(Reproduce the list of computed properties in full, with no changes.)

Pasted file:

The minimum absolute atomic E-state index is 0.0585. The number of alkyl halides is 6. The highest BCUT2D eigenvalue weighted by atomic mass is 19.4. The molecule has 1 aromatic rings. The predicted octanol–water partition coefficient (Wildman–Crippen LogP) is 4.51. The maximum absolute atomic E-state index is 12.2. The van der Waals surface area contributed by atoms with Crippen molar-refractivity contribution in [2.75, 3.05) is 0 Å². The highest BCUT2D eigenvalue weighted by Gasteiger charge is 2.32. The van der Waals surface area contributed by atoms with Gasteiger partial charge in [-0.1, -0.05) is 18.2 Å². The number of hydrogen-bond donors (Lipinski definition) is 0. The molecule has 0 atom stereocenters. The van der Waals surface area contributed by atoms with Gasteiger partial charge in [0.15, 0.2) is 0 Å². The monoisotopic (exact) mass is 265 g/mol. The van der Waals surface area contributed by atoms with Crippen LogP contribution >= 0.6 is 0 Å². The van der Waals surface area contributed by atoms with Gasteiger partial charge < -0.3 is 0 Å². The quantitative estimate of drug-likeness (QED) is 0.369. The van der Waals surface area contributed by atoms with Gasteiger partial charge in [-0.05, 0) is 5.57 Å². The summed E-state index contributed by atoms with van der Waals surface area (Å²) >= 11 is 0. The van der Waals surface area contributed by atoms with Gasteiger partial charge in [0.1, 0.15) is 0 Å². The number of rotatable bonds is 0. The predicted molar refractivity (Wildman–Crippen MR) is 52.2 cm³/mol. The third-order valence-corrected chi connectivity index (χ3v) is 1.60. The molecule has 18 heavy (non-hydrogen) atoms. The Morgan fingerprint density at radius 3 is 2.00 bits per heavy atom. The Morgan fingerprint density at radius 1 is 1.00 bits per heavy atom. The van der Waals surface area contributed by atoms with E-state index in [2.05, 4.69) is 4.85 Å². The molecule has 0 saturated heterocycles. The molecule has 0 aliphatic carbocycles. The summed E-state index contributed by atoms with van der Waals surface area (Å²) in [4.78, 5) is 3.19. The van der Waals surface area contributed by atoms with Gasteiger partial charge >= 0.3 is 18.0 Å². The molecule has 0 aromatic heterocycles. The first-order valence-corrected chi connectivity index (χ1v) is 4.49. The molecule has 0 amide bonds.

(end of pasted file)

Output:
The minimum absolute atomic E-state index is 0.0585. The number of alkyl halides is 6. The highest BCUT2D eigenvalue weighted by atomic mass is 19.4. The molecule has 1 aromatic rings. The predicted octanol–water partition coefficient (Wildman–Crippen LogP) is 4.51. The maximum absolute atomic E-state index is 12.2. The van der Waals surface area contributed by atoms with Crippen molar-refractivity contribution in [2.75, 3.05) is 0 Å². The highest BCUT2D eigenvalue weighted by Gasteiger charge is 2.32. The van der Waals surface area contributed by atoms with Gasteiger partial charge in [-0.1, -0.05) is 18.2 Å². The number of hydrogen-bond donors (Lipinski definition) is 0. The molecule has 0 atom stereocenters. The van der Waals surface area contributed by atoms with Gasteiger partial charge in [0.15, 0.2) is 0 Å². The monoisotopic (exact) mass is 265 g/mol. The van der Waals surface area contributed by atoms with Crippen LogP contribution >= 0.6 is 0 Å². The van der Waals surface area contributed by atoms with Gasteiger partial charge < -0.3 is 0 Å². The quantitative estimate of drug-likeness (QED) is 0.369. The van der Waals surface area contributed by atoms with Gasteiger partial charge in [-0.05, 0) is 5.57 Å². The summed E-state index contributed by atoms with van der Waals surface area (Å²) >= 11 is 0. The van der Waals surface area contributed by atoms with Gasteiger partial charge in [0.1, 0.15) is 0 Å². The number of rotatable bonds is 0. The predicted molar refractivity (Wildman–Crippen MR) is 52.2 cm³/mol. The third-order valence-corrected chi connectivity index (χ3v) is 1.60. The molecule has 18 heavy (non-hydrogen) atoms. The Morgan fingerprint density at radius 3 is 2.00 bits per heavy atom. The Morgan fingerprint density at radius 1 is 1.00 bits per heavy atom. The van der Waals surface area contributed by atoms with E-state index in [2.05, 4.69) is 4.85 Å². The molecule has 0 saturated heterocycles. The molecule has 0 aliphatic carbocycles. The summed E-state index contributed by atoms with van der Waals surface area (Å²) in [4.78, 5) is 3.19. The van der Waals surface area contributed by atoms with Gasteiger partial charge >= 0.3 is 18.0 Å². The molecule has 0 aromatic heterocycles. The first-order valence-corrected chi connectivity index (χ1v) is 4.49. The molecule has 0 amide bonds.